What is Library Carpentry? It is a toolkit providing core lessons to help build librarians’ knowledge, skills and confidence of data and software tools, including:

  • Data intro
  • Shell
  • OpenRefine
  • Git intro
  • Python intro
  • SQL

Library Carpentry was the winner of the 2016 British Library Labs Teaching and Learning Award. This provided funding, which Somerset Libraries Glass Box Project bid for to run a workshop for librarians across the South West (and further afield).

Purpose? The Library Carpentry pages say:  ‘Library Carpentry is made by librarians, for librarians to help you:

  • automate repetitive, boring, error-prone tasks
  • create, maintain and analyse sustainable and reusable data
  • work effectively with IT and systems colleagues
  • better understand the use of software in research
  • and much more…

Library Carpentry introduces you to the fundamentals of computing and provides you with a platform for further self-directed learning.’

Target audience? Library professionals

How might it be used? The modules have been developed and published under Creative Commons to be delivered in face to face workshops, used online for self directed learning or adapted by library professsionals. We ran our Library Carpentry South West workshop recently – I have included details of what we did below.

How to find out more? There is a lot of information on the Library Carpentry GitHub pages. You can access the modules online. Also check out Twitter @libcarpentry and #librarycarpentry.

Recipe we used for Library Carpentry South West

I’ve had a few requests for information about how others can organise a Library Carpentry event. There’s loads of information on the Library Carpentry pages and I hope our recipe for a successful event is also helpful:

  1. 1 host – this was me as part of the Somerset Libraries team. We’ve been working on an experimental digital collaboration space for a year and Library Carpentry leapt out as an obvious fit.
  2. 1 trainer – this is the most essential ingredient! Dave Rowe is a software engineer and GIS (Geographic Information Systems) developer. He works as a library systems officer, freelance developer and CTO for CartoConsult. He knows his stuff! Dave and I collaborated on the event from the start, as we were both tweeting about the opportunity at the same time, knew each other and were in a similar locality. Finding a confident presenter with a good working knowledge of the content is key.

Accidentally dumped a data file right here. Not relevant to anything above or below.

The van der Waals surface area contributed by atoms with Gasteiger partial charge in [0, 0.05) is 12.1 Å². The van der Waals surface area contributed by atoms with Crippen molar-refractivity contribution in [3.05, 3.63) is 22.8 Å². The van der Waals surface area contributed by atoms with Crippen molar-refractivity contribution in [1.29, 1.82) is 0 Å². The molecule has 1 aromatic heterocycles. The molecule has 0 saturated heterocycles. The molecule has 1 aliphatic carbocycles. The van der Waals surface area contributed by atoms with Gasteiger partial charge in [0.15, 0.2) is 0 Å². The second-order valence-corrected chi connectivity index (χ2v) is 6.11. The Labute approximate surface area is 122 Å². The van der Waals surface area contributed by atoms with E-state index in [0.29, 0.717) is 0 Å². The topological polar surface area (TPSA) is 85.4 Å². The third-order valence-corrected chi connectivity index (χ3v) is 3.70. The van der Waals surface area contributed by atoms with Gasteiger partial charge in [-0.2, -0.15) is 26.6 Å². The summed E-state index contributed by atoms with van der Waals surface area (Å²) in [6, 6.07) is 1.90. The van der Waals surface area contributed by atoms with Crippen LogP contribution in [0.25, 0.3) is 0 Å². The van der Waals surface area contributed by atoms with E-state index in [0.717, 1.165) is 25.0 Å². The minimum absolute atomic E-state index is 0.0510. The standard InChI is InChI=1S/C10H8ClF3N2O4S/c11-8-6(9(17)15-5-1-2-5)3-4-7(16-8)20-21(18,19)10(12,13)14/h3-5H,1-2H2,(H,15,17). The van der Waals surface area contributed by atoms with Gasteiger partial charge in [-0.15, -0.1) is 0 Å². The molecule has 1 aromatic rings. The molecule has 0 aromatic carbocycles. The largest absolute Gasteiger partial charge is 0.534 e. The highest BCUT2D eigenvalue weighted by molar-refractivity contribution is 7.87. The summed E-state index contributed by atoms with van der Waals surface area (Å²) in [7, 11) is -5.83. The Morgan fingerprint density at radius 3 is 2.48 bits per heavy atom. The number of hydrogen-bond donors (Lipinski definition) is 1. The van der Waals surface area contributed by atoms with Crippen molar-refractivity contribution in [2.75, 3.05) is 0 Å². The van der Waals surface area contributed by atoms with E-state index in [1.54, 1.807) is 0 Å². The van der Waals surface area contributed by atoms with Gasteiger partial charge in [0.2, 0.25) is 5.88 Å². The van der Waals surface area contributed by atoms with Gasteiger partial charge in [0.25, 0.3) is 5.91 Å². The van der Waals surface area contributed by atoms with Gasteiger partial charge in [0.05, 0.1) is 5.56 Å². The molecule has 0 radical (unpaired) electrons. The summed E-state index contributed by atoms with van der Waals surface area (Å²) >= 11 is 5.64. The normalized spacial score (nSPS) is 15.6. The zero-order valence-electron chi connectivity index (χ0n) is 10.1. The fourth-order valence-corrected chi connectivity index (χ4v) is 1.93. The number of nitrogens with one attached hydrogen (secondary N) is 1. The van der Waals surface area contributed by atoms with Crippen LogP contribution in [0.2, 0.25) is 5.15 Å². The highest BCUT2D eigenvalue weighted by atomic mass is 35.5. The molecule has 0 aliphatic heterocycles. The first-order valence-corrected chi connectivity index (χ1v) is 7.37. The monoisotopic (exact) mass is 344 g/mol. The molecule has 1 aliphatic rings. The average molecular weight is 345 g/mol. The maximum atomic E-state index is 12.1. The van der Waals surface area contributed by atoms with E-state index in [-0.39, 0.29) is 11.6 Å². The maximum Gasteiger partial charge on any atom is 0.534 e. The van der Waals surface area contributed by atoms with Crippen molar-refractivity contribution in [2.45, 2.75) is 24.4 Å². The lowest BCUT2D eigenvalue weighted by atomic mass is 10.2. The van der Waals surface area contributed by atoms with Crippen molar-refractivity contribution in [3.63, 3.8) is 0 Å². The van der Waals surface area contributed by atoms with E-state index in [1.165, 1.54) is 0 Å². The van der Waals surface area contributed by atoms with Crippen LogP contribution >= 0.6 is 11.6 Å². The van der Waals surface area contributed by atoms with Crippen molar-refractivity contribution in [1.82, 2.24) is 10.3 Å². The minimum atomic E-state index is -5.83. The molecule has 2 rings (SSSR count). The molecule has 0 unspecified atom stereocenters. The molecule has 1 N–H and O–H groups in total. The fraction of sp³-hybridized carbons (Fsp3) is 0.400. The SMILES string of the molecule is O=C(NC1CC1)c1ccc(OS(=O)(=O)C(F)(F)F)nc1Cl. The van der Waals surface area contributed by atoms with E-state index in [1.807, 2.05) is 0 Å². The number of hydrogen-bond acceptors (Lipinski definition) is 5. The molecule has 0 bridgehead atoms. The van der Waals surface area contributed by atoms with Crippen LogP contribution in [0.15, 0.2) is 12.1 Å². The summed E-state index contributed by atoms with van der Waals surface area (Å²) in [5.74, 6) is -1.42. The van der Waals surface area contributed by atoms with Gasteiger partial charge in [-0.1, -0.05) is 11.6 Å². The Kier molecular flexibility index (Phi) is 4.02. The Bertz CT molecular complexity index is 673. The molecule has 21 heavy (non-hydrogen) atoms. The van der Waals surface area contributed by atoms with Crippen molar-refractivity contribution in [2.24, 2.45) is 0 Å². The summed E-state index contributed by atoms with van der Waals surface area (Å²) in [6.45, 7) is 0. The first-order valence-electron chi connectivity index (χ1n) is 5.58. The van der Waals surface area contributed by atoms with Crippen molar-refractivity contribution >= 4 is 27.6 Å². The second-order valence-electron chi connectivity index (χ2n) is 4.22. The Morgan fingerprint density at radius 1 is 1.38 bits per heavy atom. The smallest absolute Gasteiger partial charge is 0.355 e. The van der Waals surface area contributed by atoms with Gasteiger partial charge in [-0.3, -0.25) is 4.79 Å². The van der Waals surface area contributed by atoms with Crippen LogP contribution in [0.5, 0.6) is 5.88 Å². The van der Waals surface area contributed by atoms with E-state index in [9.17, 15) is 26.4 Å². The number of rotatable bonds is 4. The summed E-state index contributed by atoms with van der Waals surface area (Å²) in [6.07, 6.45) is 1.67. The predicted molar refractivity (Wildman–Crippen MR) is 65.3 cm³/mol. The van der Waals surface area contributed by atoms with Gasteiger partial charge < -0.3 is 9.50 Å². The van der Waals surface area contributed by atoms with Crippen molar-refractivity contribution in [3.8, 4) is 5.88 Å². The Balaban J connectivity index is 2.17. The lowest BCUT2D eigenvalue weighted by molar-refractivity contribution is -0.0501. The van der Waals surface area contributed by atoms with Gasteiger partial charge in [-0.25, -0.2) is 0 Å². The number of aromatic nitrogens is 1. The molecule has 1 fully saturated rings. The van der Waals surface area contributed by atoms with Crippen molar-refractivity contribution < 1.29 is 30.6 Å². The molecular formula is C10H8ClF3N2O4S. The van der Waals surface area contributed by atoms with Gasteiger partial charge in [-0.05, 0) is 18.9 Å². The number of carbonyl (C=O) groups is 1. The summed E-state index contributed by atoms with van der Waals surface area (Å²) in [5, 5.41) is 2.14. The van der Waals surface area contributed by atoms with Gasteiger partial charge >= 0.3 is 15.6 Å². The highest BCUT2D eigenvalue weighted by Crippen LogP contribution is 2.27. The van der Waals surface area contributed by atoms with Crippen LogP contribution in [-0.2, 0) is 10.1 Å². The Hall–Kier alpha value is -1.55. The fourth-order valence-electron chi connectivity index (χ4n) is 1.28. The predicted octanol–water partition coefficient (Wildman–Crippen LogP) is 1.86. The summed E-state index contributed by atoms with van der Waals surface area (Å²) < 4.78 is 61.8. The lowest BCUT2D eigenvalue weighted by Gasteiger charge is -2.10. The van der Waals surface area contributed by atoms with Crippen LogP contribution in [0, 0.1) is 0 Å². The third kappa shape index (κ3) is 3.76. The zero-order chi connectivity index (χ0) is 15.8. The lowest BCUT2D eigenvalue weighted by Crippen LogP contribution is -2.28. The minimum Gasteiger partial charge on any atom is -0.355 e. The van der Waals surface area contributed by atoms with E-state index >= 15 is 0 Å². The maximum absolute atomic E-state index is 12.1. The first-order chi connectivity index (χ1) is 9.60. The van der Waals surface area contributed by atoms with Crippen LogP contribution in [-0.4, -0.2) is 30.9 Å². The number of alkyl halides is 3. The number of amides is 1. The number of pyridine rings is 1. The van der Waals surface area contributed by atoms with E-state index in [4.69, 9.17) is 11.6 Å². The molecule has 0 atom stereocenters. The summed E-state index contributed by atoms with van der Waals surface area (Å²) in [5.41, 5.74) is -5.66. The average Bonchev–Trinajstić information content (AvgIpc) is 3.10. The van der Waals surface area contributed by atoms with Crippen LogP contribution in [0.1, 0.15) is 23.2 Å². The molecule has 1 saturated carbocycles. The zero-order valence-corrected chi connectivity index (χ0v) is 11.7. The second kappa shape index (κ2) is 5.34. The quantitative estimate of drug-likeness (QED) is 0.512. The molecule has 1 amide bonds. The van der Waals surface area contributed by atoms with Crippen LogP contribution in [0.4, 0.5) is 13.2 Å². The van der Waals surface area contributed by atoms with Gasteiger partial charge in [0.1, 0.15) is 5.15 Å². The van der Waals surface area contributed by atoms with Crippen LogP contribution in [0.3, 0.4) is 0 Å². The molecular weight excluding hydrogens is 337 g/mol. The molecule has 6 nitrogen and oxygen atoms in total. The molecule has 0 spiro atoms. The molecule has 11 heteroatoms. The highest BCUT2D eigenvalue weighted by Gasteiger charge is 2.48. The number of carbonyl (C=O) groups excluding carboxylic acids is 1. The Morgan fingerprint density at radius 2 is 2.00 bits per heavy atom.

3. 2 or 3 Modules/Lessons – we selected the modules by creating google doc survey that we circulated on Twitter. This helped us to choose content that was relevant and also collect contact details for potential attendees. As a mapping enthusiast Dave also offered to create an ‘Everyone loves maps’ module, which was a very popular choice.
  4. 1 date – this was set a couple of months in advance (after a couple of attempts to get it right).
  5. 1 space booked – we chose the Glass Box Taunton, which has good Wi-Fi, large screen (although the bigger the better), electric for laptops to plug in, plus tables and chairs set up for group work.
  6. 1 online booking page created – we used Eventbrite (click view details). We always overbook by about 10% to get a good turnout. We had bookings from public, health and academic library workers.
  7. A good pinch of promotion – we spread the word via social media, our networks and the Library Carpentry pages.
  8. 1 planned timetable.
  9. 2 emails to attendees – it’s important to keep in touch with the event participants, providing information about IT kit to bring (we had laptops to borrow if required), location and transport, confirmed timings etc. This also reminds people to get in touch if they can no longer make it.
  10. At least 1 helper – I am no expert, but working through some of the tasks in advance allowed me to help out with some of the group data tasks.
  11. Plentiful refreshments – we had funding for this, but the ‘library camp’ style lunch could also work – everyone brings something to share. There is a lot of group discussion so water, tea and coffee was essential. The WI cakes from the local market also went down a treat!
  12. 20 sheets of flipchart paper and pens that work (I’d recommend not using your daughter’s dried out felt tips).
  13. 2 or 3 helpful hands to support with room layout, signposting and general navigation of the day (Thanks Catherine, Olly, Emma, Christina and Mandy – ok then, the more the better!)
  14. Enjoy a fun, mind stretching day!

The content of our event can be viewed in full (well apart from our group discussions) at: Library Carpentry South West. You can also view the tweets at #librarycarpentry.

I’d like to thank Dave for his time and efforts in making the day a success, everyone who attended and helped on the day, the creators of Library Carpentry and British Library Lab for funding the event.

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